Kindle edition. The story of Dr. Tristan Martens, an entomologist who is forced to emerge from the cocoon of his specialized research and confront the secrets of his family’s terrible past, it's been reviewed as "splendid" by the New York Times, “elegantly imagined” by the Miami Herald and as "a compelling read from start to finish” by the Bloomsbury Review. My warmest thanks for checking it out, and for slipping it into your Kindle and into your lives, if you do. As I discussed in this earlier post, this book, for and about my father, means a great deal to me.
I also must, must take a moment to thank our fellow BoxOcto blogmate, publisher and editor Fred Ramey, and his partner, Greg Michalson, the two readers who first found this book and believed in it and helped it, at Blue Hen/Putnam, to take flight as the polished, finished thing it now is. I am forever in your debt, Fred and Greg. I hope you are still proud of our creature, our joint creation.
Now, with plug and thanks accomplished, I'm going to use this occasion to think about something I don't think I've ever discussed on this blog before.
As a writer and creator, I tend to be in love with whatever I happen to be working on at the moment. (You too?) The past is prologue; everything I've done before (I tend to tell myself) is old news, probably vastly inferior to the Great Work I Am Now Trying To Accomplish. If you happen to ask me, when I'm at work on a new book, which of my books is my favorite, I will hem and haw a bit, and then talk fondly about each one like an individual child, naming the strengths of each ("oh, that one is my precious first-born," "oh, that one is my funniest")--all the while thinking that what still lies inside of me will be, without question, Better Than Anything I Have Yet Attempted, And On Several Levels.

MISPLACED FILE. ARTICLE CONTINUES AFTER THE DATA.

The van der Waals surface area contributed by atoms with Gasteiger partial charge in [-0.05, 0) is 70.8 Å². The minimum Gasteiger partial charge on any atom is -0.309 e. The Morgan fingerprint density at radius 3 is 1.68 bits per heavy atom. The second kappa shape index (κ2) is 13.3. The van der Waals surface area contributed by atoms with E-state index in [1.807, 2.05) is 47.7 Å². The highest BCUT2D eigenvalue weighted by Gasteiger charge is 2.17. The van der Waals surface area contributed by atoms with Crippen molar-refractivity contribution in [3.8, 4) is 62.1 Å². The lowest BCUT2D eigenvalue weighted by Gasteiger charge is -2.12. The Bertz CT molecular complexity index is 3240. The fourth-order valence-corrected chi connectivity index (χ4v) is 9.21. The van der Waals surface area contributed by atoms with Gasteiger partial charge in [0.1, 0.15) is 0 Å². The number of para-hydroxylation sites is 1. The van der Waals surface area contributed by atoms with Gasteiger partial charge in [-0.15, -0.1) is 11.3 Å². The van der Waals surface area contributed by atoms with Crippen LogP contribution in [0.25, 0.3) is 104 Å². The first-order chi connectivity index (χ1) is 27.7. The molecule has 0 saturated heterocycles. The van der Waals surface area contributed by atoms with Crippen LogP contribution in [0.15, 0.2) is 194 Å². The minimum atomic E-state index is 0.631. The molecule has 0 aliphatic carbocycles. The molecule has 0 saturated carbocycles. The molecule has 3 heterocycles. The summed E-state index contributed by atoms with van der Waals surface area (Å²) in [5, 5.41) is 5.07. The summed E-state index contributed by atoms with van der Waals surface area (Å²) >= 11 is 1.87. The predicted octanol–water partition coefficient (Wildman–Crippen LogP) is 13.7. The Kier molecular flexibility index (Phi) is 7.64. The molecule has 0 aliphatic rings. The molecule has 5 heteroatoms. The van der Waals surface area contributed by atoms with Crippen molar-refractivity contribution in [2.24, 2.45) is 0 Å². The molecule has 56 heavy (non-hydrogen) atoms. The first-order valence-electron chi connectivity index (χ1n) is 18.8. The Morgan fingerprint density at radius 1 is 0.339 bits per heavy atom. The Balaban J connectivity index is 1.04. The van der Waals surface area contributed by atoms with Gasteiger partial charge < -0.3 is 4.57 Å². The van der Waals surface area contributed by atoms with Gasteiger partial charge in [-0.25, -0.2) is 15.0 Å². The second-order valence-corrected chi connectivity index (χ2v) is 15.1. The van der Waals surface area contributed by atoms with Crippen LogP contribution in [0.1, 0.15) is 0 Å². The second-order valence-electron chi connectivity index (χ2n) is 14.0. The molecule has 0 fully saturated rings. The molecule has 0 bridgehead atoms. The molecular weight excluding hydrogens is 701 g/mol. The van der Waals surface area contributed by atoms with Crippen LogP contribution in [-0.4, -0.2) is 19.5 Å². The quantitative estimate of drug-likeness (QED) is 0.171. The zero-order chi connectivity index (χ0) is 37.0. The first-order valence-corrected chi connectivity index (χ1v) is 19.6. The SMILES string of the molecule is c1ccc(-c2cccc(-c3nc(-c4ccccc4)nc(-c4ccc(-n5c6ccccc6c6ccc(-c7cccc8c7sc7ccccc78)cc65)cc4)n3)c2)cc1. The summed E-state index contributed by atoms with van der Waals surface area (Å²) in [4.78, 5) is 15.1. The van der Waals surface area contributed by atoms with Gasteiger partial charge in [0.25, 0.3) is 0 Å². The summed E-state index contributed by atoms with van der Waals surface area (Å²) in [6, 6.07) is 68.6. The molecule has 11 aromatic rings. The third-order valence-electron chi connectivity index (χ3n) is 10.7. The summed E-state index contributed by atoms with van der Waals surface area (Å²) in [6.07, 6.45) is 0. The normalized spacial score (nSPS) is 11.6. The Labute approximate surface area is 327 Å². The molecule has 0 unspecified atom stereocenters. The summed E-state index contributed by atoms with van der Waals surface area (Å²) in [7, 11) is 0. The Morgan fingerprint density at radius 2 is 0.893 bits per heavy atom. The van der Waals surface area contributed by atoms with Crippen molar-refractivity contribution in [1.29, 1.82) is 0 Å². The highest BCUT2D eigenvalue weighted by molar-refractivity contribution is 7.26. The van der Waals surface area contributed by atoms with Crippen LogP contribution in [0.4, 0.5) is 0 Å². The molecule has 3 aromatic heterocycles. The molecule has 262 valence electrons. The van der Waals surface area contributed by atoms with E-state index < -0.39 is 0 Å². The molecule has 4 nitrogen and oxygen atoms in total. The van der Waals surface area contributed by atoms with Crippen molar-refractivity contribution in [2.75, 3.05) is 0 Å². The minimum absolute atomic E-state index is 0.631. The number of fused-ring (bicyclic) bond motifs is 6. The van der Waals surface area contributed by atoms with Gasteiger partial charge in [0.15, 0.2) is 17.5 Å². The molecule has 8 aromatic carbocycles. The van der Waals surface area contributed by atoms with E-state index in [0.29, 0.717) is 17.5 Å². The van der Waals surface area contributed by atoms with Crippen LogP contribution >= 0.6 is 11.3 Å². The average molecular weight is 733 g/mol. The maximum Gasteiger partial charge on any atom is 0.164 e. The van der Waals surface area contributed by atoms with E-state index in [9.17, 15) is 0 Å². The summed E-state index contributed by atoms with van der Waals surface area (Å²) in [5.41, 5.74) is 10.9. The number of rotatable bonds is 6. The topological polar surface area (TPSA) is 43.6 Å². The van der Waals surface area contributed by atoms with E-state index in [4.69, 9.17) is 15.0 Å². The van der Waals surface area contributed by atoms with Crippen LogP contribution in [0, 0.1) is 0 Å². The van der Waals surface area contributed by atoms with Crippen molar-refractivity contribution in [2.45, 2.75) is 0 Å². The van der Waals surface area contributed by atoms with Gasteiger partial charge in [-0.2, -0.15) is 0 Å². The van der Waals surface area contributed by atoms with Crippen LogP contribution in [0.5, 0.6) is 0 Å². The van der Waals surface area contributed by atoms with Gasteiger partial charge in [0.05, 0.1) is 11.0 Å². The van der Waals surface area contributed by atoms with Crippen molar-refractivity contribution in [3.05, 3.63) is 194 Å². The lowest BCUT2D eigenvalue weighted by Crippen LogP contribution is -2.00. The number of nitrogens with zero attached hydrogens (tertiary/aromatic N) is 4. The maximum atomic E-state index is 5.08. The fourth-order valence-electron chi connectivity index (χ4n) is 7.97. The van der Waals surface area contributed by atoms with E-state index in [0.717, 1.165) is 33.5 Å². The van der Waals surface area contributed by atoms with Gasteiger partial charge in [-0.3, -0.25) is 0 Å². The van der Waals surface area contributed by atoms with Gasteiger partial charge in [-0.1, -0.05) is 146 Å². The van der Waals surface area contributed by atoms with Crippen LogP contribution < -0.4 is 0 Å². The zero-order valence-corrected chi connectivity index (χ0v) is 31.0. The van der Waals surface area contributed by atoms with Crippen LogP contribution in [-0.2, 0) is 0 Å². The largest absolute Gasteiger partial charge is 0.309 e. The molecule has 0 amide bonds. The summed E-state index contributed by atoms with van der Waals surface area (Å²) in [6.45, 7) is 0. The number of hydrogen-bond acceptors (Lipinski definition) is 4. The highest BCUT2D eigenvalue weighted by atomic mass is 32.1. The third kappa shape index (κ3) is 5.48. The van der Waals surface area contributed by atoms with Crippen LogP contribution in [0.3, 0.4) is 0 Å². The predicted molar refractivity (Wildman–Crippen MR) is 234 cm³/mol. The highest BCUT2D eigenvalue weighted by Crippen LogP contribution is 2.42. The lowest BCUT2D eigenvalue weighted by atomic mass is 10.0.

Part of me, of course, knows this may not be the case. Years ago, a good writer friend and I had an intense conversation about how, realistically, some of our books were going to be better than others, and that we would just have to learn to ride the ups and downs of a writing career and of the creative process in general. I also know that in some ways the New Work That Will Be Better Than Anything One Has Yet Attempted is a (necessary) fiction, because (I don't know about you) I can't get up every morning and go and sit down to create something if I am saying to myself, Possibly I Will Create Today That Which Falls Significantly Short of Things I Have Created Before. Even if it's true, I don't want to know it.
I would go mad.
I have to believe, each and every time that I sit down, that in every day and in every way I am getting better and better. I may know, in the deepest part of myself, that creative pursuits aren't like that; that sometimes lightning strikes, and sometimes it doesn't. But it doesn't matter to me. I choose to believe in the perfection of self, and the perfection of art. If today's chapter isn't as good as yesterday's, well, it isn't for lack of trying. And that is what matters. The striving to make something good and real. The blind belief, that if you try, you can do it. Again and again.
This is my faith.
For the record, I believe that I have yet to write anything as good as my second novel, The Deadwood Beetle. It is my favorite. My first book may have passages of writing that are far superior; my third is better-paced and in some ways more accessible. But Beetle, to my mind, is the finest work I have done so far, the most accomplished, the most fully realized. And I am extremely proud of it.
But it is done. It is finished. Today, my job is to make something new. Always and always, to make something new. Believing I have everything in me, the very best I have, still to come, still to share.
The day is getting on. Do.